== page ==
I don’t believe that Carson Palmer is bluffing in his demand to get traded out of Cincinnati.
I can see that Palmer has grown tired of the losing environment. He has never been an outspoken individual, but now that he has spoken, it would be wise for the Bengals to listen. It’s clear they will lose Palmer one way or the other, so the right move is to be proactive in dealing with the situation.
The Bengals own Palmer’s rights and until the labor situation is settled, trades won’t be in play. But at the end of the day, the Bengals won’t be able to force Palmer to have the passion to go out and play hard to help them win games. If a player’s heart isn’t in it — especially at quarterback — it’s a detriment to the entire team. The quarterback is the one who all the young players look to. If your quarterback doesn’t want to be there, are you going to put him in the huddle with young players like Jermaine Gresham, Jordan Shipley, Andre Caldwell and Jerome Simpson?
The Bengals need to be proactive in realizing there has to be an alternative. The sooner they move Palmer, the better.
I see Eagles backup QB Kevin Kolb as a very viable option for the Bengals. New Bengals offensive coordinator Jay Gruden knows Eagles coach Andy Reid well and should be running a similar offensive system.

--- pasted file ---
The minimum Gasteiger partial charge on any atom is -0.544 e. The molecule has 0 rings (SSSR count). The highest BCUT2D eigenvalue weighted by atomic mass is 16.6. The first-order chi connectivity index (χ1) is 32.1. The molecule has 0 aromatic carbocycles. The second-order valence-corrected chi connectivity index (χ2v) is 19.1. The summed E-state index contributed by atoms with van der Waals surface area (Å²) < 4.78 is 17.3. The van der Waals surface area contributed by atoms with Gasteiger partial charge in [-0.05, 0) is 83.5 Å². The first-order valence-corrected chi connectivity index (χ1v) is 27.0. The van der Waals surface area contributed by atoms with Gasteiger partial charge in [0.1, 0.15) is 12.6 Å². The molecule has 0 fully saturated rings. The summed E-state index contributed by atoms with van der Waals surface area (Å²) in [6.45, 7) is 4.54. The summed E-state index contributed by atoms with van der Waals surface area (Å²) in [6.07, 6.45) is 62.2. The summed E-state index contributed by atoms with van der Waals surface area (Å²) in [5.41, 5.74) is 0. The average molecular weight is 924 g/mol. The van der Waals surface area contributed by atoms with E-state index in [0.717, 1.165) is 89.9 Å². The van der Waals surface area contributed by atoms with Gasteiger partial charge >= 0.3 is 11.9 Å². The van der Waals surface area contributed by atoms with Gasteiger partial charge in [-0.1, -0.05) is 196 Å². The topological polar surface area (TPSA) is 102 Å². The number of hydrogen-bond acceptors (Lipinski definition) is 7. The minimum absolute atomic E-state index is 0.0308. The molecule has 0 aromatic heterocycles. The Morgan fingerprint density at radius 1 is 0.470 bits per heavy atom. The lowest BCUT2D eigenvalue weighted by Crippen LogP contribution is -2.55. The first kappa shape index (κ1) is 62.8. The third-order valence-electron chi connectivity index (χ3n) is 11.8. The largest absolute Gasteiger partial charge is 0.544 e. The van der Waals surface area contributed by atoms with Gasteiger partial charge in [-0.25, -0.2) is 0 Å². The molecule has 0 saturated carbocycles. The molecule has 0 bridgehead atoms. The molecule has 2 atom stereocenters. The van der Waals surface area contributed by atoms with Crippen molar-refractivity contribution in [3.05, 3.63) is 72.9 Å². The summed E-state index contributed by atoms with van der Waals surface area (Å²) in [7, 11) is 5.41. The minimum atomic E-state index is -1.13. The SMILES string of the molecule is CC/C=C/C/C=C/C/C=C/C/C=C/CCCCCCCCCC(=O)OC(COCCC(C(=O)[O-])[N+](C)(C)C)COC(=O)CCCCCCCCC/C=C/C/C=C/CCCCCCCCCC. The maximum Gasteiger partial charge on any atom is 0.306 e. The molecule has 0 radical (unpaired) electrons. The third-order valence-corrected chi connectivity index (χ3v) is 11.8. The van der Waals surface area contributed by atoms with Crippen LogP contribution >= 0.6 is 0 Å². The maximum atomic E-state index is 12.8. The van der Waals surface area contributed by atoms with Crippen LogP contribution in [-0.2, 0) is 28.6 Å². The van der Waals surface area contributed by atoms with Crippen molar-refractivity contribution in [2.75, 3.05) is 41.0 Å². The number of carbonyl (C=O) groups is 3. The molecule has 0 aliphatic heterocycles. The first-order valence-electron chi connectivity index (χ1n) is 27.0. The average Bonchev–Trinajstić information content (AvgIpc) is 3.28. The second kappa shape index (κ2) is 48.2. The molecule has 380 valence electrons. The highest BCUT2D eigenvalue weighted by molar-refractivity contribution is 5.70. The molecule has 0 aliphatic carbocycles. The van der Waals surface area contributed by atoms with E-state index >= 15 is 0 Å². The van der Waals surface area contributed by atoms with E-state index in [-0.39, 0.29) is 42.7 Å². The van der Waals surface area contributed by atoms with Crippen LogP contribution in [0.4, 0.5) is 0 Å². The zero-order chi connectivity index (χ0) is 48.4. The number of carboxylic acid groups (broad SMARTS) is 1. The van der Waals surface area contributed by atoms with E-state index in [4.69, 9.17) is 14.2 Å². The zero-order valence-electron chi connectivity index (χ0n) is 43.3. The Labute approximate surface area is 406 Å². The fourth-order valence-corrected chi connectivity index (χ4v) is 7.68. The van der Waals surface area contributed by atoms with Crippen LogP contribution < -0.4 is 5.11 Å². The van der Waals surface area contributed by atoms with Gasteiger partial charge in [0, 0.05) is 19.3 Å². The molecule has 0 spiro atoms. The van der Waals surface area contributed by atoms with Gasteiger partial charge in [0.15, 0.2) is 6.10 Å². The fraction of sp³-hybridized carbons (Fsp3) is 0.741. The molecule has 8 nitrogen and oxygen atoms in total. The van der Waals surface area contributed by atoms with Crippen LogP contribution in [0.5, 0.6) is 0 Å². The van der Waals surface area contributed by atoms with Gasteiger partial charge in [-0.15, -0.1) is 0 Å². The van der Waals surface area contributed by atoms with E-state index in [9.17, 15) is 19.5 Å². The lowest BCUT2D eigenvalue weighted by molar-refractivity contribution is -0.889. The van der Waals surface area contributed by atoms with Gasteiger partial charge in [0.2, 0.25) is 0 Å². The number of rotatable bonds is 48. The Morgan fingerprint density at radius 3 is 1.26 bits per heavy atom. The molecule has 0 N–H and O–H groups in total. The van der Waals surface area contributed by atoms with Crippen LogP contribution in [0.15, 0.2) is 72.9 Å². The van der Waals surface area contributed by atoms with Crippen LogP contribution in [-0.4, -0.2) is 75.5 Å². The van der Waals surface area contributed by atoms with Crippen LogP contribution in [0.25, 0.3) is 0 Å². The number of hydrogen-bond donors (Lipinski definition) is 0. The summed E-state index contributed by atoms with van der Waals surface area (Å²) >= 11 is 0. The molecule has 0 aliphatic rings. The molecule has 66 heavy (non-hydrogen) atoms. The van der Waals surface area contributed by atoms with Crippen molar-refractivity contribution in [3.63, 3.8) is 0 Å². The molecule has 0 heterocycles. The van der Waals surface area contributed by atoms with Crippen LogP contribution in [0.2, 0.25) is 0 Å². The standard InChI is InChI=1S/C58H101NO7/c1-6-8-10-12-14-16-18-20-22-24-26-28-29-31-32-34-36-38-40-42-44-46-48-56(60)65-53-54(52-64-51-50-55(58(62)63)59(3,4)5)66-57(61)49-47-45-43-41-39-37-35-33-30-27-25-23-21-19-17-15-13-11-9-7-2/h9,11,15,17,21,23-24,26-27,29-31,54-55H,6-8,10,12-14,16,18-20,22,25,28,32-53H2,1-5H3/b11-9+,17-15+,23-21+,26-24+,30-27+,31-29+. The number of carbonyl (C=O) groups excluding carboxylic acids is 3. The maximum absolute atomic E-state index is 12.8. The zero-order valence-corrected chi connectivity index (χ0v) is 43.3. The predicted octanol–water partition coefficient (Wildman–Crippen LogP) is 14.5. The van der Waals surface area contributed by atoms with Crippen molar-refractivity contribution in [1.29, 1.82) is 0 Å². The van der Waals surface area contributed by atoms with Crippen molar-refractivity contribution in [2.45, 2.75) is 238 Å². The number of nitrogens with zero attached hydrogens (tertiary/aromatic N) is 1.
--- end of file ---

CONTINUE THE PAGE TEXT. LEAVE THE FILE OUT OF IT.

The Bengals hold the No. 4 overall pick in the draft, and no quarterback they get there will be as good as Kolb is right now. Kolb has NFL experience, has read defenses, is ready to lead and has been groomed by Reid and Marty Mornhinweg. It would be a smart move by the Bengals to give up the No. 4 pick for Kolb and the Eagles’ pick at No. 23. Then they could trade Palmer to a team like Seattle, who owns the 25th overall pick.
In that scenario, the Bengals would have Kolb, plus the No. 23 and 25 picks, and have improved their fortunes with a young quarterback who is ready to launch.
The Bengals need to recognize who Palmer is, and that he wouldn’t make a trade demand if he didn’t mean it. If he’s outspoken about an issue, know that he’s thought about it long and hard. This isn’t a knee-jerk reaction on his part. He’s frustrated and ready to move on, and it would be wise for the Bengals to explore their options sooner rather than later while the value is at its highest.
Palmer is too bright and too much of an honorable person to completely burn the bridge with the Bengals, but he just wants to cross it and never go back again. He has turned the page and is ready to move on.
The Bengals should do the same.
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